Joy R. Absalon-US PRESSWIRE
Dustin Pedroia has become the face of the Red Sox franchise and the Red Sox want it to stay that way. Extension talks between the team and Pedroia are expected to take place this spring.
The Red Sox have not discussed an extension with their star second baseman Dustin Pedroia just yet, but Alex Speier of WEEI.com says those talks are expected to happen at some point this spring. Red Sox GM Ben Cherington was less direct about this issue, saying:
"I can’t rule it out, but I can’t rule it in, either. It’s something that, I think in those cases, certainly the closer a player is to free agency, the more likely those conversations take place…. When you have players who have done a lot for the team and mean a lot to the team, I think you always have to have an open door to a conversation, but that doesn’t mean that it goes anywhere."
Pedroia signed a six year, $40.5 deal with the Red Sox after his 2008 MVP season. That deal will pay him $10M this season and in 2014 and it includes an option for 2015 at $11M with a .5M buyout, so the Red Sox are not under any major pressure to extend the second baseman. However, the Red Sox are certainly aware of Robinson Cano’s impending free agency and the impact that could have on any future deal with Pedroia.
Related: Dustin Pedroia, Lifelong Red Sox?
The Yankee star will be a free agent after the 2013 season and he will almost certainly command a salary well above $100M. Cano was far and away the better player in 2012, but over the course of their careers, the two rival second basemen have been very similar in value.
Cano is a slightly better hitter, thanks primarily to his superior power, but the difference is not as great as many fans may suspect. Cano has hit .308/.351/.503 for his career for a wOBA of .366 and a wRC+ of 124. While he lacks Cano’s power, Pedroia has a much better eye at the plate, walking 9.1% for his career, well above Cano’s 5.6% rate. Pedroia has hit .303/.369/.461 for a wOBA of .362 and a wRC+ of 119 on his career, just 5% off Cano’s production at the plate.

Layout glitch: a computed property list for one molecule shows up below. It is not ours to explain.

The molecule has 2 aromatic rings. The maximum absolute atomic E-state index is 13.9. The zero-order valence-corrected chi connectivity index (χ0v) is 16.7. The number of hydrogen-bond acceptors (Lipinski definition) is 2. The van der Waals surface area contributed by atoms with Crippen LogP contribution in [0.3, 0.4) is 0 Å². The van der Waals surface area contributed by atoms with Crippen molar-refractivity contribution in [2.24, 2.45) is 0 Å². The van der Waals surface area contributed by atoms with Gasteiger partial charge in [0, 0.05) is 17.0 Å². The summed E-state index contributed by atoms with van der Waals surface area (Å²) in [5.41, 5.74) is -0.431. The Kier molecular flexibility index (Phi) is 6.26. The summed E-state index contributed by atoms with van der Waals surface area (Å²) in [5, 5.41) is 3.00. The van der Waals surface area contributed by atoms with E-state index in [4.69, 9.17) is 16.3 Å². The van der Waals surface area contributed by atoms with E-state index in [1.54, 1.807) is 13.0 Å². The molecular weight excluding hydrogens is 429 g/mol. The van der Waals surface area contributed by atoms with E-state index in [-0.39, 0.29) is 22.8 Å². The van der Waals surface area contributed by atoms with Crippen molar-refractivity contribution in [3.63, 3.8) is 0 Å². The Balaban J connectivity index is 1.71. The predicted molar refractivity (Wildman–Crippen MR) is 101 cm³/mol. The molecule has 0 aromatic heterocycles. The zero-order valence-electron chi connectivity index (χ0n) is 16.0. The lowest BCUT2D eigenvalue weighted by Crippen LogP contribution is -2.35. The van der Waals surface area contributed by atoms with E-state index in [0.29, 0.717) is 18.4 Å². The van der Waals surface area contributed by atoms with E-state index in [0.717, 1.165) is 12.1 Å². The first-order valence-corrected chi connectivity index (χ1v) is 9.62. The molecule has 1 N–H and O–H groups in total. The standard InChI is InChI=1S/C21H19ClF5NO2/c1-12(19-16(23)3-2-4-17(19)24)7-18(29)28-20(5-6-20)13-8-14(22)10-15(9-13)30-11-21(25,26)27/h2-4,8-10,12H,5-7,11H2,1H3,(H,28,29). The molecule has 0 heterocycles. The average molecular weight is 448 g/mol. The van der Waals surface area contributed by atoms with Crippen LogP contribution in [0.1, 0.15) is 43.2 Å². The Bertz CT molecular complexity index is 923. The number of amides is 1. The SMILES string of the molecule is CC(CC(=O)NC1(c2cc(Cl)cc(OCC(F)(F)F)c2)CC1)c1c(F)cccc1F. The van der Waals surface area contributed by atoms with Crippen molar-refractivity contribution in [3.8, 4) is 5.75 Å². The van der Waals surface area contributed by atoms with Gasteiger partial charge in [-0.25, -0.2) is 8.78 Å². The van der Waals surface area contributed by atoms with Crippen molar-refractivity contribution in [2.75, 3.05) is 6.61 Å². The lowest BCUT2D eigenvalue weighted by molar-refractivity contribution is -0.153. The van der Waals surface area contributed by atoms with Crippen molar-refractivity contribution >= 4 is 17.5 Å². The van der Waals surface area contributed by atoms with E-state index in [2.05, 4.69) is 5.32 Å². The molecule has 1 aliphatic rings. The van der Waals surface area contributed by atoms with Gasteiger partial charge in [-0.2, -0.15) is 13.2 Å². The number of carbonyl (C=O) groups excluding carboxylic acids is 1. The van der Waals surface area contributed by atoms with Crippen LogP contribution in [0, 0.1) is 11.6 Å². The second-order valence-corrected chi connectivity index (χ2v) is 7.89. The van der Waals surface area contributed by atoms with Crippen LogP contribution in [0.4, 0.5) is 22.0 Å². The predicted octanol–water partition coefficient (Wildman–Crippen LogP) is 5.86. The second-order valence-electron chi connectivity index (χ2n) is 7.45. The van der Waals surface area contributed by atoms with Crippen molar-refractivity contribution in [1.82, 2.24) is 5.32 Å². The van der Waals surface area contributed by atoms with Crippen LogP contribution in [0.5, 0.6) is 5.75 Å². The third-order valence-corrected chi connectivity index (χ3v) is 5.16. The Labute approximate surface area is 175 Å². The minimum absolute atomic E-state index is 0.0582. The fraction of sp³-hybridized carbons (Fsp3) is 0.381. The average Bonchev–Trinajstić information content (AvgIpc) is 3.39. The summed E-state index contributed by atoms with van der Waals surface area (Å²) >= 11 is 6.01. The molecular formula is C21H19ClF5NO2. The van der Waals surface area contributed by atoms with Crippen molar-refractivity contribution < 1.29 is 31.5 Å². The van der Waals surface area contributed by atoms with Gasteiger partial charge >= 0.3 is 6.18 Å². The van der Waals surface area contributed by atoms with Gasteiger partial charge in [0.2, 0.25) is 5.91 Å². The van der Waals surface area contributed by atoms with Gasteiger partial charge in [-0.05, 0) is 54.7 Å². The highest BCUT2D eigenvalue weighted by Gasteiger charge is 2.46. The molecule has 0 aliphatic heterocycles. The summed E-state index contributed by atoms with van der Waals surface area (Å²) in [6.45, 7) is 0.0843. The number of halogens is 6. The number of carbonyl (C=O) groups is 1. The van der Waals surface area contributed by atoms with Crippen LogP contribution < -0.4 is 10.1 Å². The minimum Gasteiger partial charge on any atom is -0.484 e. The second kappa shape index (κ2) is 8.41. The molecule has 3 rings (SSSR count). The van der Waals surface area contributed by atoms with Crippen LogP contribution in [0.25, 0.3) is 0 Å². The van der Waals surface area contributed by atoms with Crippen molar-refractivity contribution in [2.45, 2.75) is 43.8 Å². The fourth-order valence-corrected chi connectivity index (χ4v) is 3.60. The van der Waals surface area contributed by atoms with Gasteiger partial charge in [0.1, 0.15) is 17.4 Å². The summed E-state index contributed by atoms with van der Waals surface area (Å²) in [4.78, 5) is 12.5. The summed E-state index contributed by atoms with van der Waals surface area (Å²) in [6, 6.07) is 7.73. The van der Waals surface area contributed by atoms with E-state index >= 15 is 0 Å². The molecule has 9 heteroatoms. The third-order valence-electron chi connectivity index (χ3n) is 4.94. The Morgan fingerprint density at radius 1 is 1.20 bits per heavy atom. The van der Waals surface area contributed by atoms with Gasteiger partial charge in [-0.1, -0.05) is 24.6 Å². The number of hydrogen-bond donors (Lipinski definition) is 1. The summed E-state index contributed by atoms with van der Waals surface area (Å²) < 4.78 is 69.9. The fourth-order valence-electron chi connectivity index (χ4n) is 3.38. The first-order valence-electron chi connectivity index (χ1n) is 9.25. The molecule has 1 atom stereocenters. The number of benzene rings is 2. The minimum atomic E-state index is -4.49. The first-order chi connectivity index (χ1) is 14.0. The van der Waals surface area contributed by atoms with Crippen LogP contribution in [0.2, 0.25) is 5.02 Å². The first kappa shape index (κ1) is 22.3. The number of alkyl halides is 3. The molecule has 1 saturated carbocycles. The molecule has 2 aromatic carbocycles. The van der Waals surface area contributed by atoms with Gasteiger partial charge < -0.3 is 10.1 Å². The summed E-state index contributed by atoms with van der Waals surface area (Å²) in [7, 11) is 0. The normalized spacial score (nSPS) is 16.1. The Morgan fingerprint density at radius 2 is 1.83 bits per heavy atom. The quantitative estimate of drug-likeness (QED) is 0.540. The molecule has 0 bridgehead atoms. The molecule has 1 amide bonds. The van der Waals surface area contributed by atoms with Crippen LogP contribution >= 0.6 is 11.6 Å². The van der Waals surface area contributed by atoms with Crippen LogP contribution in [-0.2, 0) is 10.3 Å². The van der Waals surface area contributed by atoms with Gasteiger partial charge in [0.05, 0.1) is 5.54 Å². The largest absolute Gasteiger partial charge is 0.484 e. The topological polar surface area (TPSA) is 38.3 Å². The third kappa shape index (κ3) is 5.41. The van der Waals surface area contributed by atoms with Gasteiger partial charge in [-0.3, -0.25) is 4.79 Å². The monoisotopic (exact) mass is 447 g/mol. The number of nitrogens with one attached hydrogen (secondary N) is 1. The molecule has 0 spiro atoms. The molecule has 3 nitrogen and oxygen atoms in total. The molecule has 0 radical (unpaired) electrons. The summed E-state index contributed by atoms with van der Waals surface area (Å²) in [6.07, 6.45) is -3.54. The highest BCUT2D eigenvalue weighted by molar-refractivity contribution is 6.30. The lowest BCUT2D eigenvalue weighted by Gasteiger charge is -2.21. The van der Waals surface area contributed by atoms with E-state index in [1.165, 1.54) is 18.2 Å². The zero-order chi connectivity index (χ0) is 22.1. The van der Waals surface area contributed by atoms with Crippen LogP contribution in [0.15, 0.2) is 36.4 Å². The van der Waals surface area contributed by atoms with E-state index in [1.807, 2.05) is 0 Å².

Pedroia has been the better fielder, however, and by a wide margin. By Ultimate Zone Rating (UZR), he has saved 50.5 runs in his career, while Cano has cost theYankees 30.2. Defensive Runs Saved (DRS) likes Cano’s glove far more, crediting him with 17 runs saved in his career, but that is nothing compared to Pedroia’s 62 runs saved. Total Zone is the only metric that doesn’t wildly favor Pedroia, giving him just a five run advantage on defense. Fangraph’s version of WAR has Cano worth 32.5 wins on his career and Pedroia worth 30.1, with more than 1000 fewer plate appearances.
Should Cano set a new high water mark for second baseman contracts with the Yankees, as many expect he will, the Red Sox would almost certainly see Pedroia’s cost rise when he becomes a free agent. For this reason, the Red Sox may be willing to add a few million to their star’s contract over the next few years to avoid overpaying beyond 2015 or chance losing the current face of their franchise.
The Red Sox may feel the need to lock up Pedroia before Cano resets the market, but they also have reason to be cautious. Second baseman have the reputation for aging poorly and Pedroia is know for his hard-nosed, full-tilt playing style. He suffered a season ending foot injury in 2010 and while he was able to play through a thumb injury last season, the issue hurt his production at the plate significantly. The Red Sox are very likely to try to work out a long term deal, but it is still hard to gauge how likely they are to reach an agreement.